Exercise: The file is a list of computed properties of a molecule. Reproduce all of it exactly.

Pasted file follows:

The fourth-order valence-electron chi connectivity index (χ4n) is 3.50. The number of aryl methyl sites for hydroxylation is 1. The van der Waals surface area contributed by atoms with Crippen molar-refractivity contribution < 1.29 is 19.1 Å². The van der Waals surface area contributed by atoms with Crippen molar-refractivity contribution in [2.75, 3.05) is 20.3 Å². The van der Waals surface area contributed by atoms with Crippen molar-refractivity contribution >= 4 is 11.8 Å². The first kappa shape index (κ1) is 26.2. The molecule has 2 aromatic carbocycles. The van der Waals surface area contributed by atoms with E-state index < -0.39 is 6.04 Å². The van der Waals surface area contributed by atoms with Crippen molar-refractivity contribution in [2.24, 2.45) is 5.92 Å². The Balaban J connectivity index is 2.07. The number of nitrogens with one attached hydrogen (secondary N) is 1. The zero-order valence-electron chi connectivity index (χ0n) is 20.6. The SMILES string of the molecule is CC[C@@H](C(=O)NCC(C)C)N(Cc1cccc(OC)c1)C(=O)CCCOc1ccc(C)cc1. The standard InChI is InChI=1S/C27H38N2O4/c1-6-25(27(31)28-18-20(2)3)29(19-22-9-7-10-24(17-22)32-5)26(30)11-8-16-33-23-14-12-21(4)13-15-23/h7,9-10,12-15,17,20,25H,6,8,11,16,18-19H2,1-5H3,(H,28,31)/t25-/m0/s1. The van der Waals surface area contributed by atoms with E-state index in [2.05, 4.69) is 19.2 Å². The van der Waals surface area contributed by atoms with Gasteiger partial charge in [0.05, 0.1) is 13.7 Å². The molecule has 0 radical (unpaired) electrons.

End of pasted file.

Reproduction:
The fourth-order valence-electron chi connectivity index (χ4n) is 3.50. The number of aryl methyl sites for hydroxylation is 1. The van der Waals surface area contributed by atoms with Crippen molar-refractivity contribution < 1.29 is 19.1 Å². The van der Waals surface area contributed by atoms with Crippen molar-refractivity contribution in [2.75, 3.05) is 20.3 Å². The van der Waals surface area contributed by atoms with Crippen molar-refractivity contribution >= 4 is 11.8 Å². The first kappa shape index (κ1) is 26.2. The molecule has 2 aromatic carbocycles. The van der Waals surface area contributed by atoms with E-state index < -0.39 is 6.04 Å². The van der Waals surface area contributed by atoms with Crippen molar-refractivity contribution in [2.24, 2.45) is 5.92 Å². The Balaban J connectivity index is 2.07. The number of nitrogens with one attached hydrogen (secondary N) is 1. The zero-order valence-electron chi connectivity index (χ0n) is 20.6. The SMILES string of the molecule is CC[C@@H](C(=O)NCC(C)C)N(Cc1cccc(OC)c1)C(=O)CCCOc1ccc(C)cc1. The standard InChI is InChI=1S/C27H38N2O4/c1-6-25(27(31)28-18-20(2)3)29(19-22-9-7-10-24(17-22)32-5)26(30)11-8-16-33-23-14-12-21(4)13-15-23/h7,9-10,12-15,17,20,25H,6,8,11,16,18-19H2,1-5H3,(H,28,31)/t25-/m0/s1. The van der Waals surface area contributed by atoms with E-state index in [2.05, 4.69) is 19.2 Å². The van der Waals surface area contributed by atoms with Gasteiger partial charge in [0.05, 0.1) is 13.7 Å². The molecule has 0 radical (unpaired) electrons.